Adding sodium nitrite in the form of Prague Powder 1 (a mix of salt and sodium nitrite) also helps give a distinctive color to the Corned Beef. You will see that the salt will be a bright pink color. The color is meant to stand out, so you do not use this salt as table salt. It’s only meant for curing (not as an everyday table salt). The pink color on its own does not add any flavors.
As the meat sits in the wet brine, the nitrites help the curing beef retain a red color even when cooked all the way through, versus an ashen grey that can result from simply salting. The level of nitrites also inhibits the growth of food spoiling bacteria. So, in the case of Smoked Corned Beef, you see the distinctive red color from the resulting meats reaction to the nitrite.
Note that you should NOT substitute Prague Powder 2 for 1. Prague Powder 2 is intended for dry curing. Generally, when building the ratios for this recipe, we are using a 5-pound Brisket Flat Half and we are considering 4 quarts of water. Based on the weight of both the meat and liquids, we are using two leveled teaspoons of Prague Powder 1.
Corned Beef Spices
We’re using a combination of sugar, salt, herbs, and spices to provide a balanced yet very aromatic flavor.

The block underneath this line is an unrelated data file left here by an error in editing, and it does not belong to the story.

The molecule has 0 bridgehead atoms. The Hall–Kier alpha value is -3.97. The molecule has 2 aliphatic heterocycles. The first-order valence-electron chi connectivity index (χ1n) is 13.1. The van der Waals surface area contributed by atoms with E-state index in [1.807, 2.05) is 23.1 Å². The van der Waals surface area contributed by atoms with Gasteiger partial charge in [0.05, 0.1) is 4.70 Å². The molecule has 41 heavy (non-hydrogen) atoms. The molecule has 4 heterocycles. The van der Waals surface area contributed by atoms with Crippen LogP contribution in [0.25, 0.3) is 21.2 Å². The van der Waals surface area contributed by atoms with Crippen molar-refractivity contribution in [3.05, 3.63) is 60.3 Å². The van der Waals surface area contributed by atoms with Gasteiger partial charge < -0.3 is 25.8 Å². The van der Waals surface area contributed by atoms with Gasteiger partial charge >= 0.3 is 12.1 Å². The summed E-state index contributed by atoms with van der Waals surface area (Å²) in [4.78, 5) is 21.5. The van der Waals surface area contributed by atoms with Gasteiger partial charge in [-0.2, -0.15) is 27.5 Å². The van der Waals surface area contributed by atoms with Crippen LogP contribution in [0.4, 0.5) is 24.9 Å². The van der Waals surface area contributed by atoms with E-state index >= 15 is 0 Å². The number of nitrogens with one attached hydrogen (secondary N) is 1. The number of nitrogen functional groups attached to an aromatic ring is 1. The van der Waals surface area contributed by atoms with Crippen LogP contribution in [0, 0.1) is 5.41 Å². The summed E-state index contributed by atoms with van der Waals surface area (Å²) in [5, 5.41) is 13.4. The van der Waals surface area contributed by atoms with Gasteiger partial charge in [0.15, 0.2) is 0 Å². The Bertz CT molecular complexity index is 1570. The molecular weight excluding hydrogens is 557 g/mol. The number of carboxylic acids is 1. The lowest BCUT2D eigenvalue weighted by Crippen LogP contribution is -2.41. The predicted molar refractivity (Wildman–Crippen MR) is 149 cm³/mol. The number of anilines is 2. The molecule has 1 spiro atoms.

- Water – We use 4-quarts as it makes the ratio for the curing salt easier with a 5-pound Brisket Flat Half.
- Salts – Kosher Salt and Prague Powder 1
- Brown Sugar – You can use dark or light brown sugar. You can also use cane sugar if you prefer. The brown sugar just adds a touch of the molasses element.
- Aromatics – Mustard Seed, Coriander Seed, Cardamom Pods, Bay Leaves
- Heat – Whole Black Peppercorns, Red Chili Pepper Flakes
If you planned to make traditional Corned Beef and cabbage, you would reserve 2 tablespoons of the Corned Beef spices to flavor the water boil.
Steps for Curing
As we mentioned, Curing Corned Beef just takes time. It is not overly complicated. And once you have selected your cut you can determine about how much time it will take to make.
- Make The Brine – In a large stockpot, add the 4 quarts of water. To the water add sugar and salts. Stir until the solids incorporate into the water. Finally add the Corned Beef Seasoning. Note – If you plan to boil your Corned Beef, this is the time to reserve 2 tablespoons of the spices to use for the boil. If you aren’t saving spices for a boil, then just throw all the ingredients in the pot.
- Boil – Bring to a boil, then turn off the burner. Stir the brine to incorporate the flavor from the spices. The heat helps the aromatics escape the seeds and spices versus leaving the water cool. At this point you can cool in the refrigerator or you can add ice to bring the temperature of the water under 45 degrees F.
- Trim – While the brine cools, this is a good time to trim the brisket of any excess fat.